Tongue piercing – complications, safety and the right choice of appliance

Dear Dr. Mo: I’d need some guidance about tongue piercing because my daughter has been mentioning she’d like to do it and I’d like to talk to her about it. What are the possible complications – is it infection, injury? What to do?

Avoid steel appliances

Avoid steel appliances

Dear reader: I understand your concerns. Being a parent myself, although blissfully still some years away from these and similar conversations with my daughter, I can appreciate your approach – being open about and discuss it is the right way to go.

To answer your question, it may come as a surprise that the most common complication of tongue piercing is not an infection and it’s not injury, although both of these tend to happen sometimes and could be serious. So, what is it?

The most common complication is more chronic in duration and it is something called Gingival recession.

Gingival recession is the exposure of the roots of the teeth caused by loss of gum tissue. The teeth involved are usually incisors. This happens as a consequence of a piercing appliance wearing away at the gum by rubbing against it.

As I said, the infection rate is low followed by chipped tooth at 5% and aspiration of the device, which is rare to happen but has been reported.

Infections are not common largely because the tongue is a very vascular organ – has a very good blood supply. However if they do occur, they are potentially serious and can come as endocarditis (infection of the heart), intracranial abscess (infection in the brain), staph aureus toxic shock syndrome (a systemic break-down caused by a bacteria called Staphylococcus Aureus), herpes simplex and hepatitis C (two serious viral infections, latter being more serious) etc.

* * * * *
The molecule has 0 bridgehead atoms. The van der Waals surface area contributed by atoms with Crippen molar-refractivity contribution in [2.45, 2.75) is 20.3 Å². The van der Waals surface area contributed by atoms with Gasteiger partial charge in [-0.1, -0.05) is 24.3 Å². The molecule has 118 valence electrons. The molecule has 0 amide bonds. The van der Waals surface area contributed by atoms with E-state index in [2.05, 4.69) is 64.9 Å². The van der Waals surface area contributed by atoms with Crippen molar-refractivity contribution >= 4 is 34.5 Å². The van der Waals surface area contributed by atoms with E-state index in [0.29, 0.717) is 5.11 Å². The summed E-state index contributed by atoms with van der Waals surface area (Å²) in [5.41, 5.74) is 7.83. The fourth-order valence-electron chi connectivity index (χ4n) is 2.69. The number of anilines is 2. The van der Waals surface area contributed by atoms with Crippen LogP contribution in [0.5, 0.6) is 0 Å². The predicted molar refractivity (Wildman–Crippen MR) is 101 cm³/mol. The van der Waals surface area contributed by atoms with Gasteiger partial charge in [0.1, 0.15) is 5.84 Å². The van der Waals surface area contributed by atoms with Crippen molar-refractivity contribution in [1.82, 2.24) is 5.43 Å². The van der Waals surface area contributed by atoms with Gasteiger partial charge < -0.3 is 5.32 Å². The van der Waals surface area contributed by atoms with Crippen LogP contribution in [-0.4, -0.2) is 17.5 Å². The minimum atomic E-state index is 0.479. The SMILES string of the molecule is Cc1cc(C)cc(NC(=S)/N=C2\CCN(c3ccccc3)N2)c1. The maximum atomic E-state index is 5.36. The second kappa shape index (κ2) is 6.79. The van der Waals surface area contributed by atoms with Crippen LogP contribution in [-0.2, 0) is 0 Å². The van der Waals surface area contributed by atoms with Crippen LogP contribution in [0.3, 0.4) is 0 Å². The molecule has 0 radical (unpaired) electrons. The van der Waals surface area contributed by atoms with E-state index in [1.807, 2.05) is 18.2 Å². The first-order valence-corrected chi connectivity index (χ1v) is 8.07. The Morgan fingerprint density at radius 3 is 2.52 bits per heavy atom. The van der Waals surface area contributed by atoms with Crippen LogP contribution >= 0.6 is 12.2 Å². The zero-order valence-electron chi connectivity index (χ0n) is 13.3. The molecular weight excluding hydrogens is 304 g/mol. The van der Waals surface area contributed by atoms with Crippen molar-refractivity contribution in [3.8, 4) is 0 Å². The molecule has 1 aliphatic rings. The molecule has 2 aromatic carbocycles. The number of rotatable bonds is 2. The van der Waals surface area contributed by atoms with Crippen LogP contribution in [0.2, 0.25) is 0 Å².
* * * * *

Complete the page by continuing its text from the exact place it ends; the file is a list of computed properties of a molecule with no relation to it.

Dental associations and physicians recommend against any oral piercings but if piercing is inevitable, one thing to remember is that the appliance type has an effect on the biofilm formation (microorganisms living in the mouth that colonize the appliance) – plastic is the safest in terms of not forming biofilms and not promoting infection.

So, if it has to be done, a reputable person using aseptic methods should do it and steel should be avoided by all means – plastic appliance should be used instead so at least stand your ground on that one if possible.

Here’s your opportunity to talk to your daughter further because studies show that those who are doing tongue piercing are also involved in other risky behaviors like smoking for instance. I’m not saying she is, but this may be a good chance to touch upon smoking and alcohol as well and start a conversation about these things.

Yours in Health,

Dr. Mo